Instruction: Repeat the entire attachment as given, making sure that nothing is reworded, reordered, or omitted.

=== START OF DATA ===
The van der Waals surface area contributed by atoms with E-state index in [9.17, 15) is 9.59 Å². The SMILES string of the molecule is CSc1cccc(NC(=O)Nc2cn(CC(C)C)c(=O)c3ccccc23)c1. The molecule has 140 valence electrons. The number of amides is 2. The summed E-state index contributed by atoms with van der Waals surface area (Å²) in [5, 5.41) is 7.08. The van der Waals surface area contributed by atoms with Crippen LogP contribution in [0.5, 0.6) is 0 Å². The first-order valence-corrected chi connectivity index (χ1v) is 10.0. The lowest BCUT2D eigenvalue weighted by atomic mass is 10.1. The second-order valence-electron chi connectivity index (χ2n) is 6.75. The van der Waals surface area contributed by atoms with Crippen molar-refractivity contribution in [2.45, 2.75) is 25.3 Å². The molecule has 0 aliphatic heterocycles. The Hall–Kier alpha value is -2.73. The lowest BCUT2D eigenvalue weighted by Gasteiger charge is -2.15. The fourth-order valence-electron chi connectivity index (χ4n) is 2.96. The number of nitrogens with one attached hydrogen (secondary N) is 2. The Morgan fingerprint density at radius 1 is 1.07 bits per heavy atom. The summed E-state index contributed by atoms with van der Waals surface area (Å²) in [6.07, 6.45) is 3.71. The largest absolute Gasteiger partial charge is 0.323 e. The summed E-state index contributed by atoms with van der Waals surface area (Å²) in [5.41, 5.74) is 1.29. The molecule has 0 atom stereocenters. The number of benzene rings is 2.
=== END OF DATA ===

The van der Waals surface area contributed by atoms with E-state index in [9.17, 15) is 9.59 Å². The SMILES string of the molecule is CSc1cccc(NC(=O)Nc2cn(CC(C)C)c(=O)c3ccccc23)c1. The molecule has 140 valence electrons. The number of amides is 2. The summed E-state index contributed by atoms with van der Waals surface area (Å²) in [5, 5.41) is 7.08. The van der Waals surface area contributed by atoms with Crippen LogP contribution in [0.5, 0.6) is 0 Å². The first-order valence-corrected chi connectivity index (χ1v) is 10.0. The lowest BCUT2D eigenvalue weighted by atomic mass is 10.1. The second-order valence-electron chi connectivity index (χ2n) is 6.75. The van der Waals surface area contributed by atoms with Crippen molar-refractivity contribution in [2.45, 2.75) is 25.3 Å². The molecule has 0 aliphatic heterocycles. The Hall–Kier alpha value is -2.73. The lowest BCUT2D eigenvalue weighted by Gasteiger charge is -2.15. The fourth-order valence-electron chi connectivity index (χ4n) is 2.96. The number of nitrogens with one attached hydrogen (secondary N) is 2. The Morgan fingerprint density at radius 1 is 1.07 bits per heavy atom. The summed E-state index contributed by atoms with van der Waals surface area (Å²) in [6.07, 6.45) is 3.71. The largest absolute Gasteiger partial charge is 0.323 e. The summed E-state index contributed by atoms with van der Waals surface area (Å²) in [5.41, 5.74) is 1.29. The molecule has 0 atom stereocenters. The number of benzene rings is 2.